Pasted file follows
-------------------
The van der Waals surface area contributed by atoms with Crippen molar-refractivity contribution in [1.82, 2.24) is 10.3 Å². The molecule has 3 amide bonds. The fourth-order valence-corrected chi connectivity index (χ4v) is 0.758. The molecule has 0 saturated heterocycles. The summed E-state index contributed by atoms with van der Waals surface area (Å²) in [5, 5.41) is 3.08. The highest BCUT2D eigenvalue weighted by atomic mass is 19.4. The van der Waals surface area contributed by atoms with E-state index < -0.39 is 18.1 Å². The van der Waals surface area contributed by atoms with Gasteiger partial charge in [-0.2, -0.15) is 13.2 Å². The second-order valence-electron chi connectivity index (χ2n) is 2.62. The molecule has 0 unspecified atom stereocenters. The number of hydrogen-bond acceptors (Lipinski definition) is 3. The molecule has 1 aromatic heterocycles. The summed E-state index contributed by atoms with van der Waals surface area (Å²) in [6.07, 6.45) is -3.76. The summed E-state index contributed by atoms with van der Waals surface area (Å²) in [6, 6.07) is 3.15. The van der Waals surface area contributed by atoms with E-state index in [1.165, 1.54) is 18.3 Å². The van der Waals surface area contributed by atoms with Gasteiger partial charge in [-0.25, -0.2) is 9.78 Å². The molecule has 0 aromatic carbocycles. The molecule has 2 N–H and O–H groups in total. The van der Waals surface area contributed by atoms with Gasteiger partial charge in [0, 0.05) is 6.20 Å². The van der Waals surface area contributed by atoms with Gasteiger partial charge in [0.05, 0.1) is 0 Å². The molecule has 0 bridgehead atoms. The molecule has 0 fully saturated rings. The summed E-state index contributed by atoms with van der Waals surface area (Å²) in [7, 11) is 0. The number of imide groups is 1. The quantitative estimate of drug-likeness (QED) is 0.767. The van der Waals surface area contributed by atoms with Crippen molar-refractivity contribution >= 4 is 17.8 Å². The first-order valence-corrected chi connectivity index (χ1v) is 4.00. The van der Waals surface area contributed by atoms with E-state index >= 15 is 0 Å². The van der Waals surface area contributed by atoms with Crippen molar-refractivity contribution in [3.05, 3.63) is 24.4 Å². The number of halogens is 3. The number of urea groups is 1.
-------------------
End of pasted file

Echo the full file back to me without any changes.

The van der Waals surface area contributed by atoms with Crippen molar-refractivity contribution in [1.82, 2.24) is 10.3 Å². The molecule has 3 amide bonds. The fourth-order valence-corrected chi connectivity index (χ4v) is 0.758. The molecule has 0 saturated heterocycles. The summed E-state index contributed by atoms with van der Waals surface area (Å²) in [5, 5.41) is 3.08. The highest BCUT2D eigenvalue weighted by atomic mass is 19.4. The van der Waals surface area contributed by atoms with E-state index < -0.39 is 18.1 Å². The van der Waals surface area contributed by atoms with Gasteiger partial charge in [-0.2, -0.15) is 13.2 Å². The second-order valence-electron chi connectivity index (χ2n) is 2.62. The molecule has 0 unspecified atom stereocenters. The number of hydrogen-bond acceptors (Lipinski definition) is 3. The molecule has 1 aromatic heterocycles. The summed E-state index contributed by atoms with van der Waals surface area (Å²) in [6.07, 6.45) is -3.76. The summed E-state index contributed by atoms with van der Waals surface area (Å²) in [6, 6.07) is 3.15. The van der Waals surface area contributed by atoms with E-state index in [1.165, 1.54) is 18.3 Å². The van der Waals surface area contributed by atoms with Gasteiger partial charge in [-0.25, -0.2) is 9.78 Å². The molecule has 0 aromatic carbocycles. The molecule has 2 N–H and O–H groups in total. The van der Waals surface area contributed by atoms with Gasteiger partial charge in [0, 0.05) is 6.20 Å². The van der Waals surface area contributed by atoms with Gasteiger partial charge in [0.05, 0.1) is 0 Å². The molecule has 0 bridgehead atoms. The molecule has 0 fully saturated rings. The summed E-state index contributed by atoms with van der Waals surface area (Å²) in [7, 11) is 0. The number of imide groups is 1. The quantitative estimate of drug-likeness (QED) is 0.767. The van der Waals surface area contributed by atoms with Crippen molar-refractivity contribution >= 4 is 17.8 Å². The first-order valence-corrected chi connectivity index (χ1v) is 4.00. The van der Waals surface area contributed by atoms with E-state index >= 15 is 0 Å². The van der Waals surface area contributed by atoms with Crippen molar-refractivity contribution in [3.05, 3.63) is 24.4 Å². The number of halogens is 3. The number of urea groups is 1.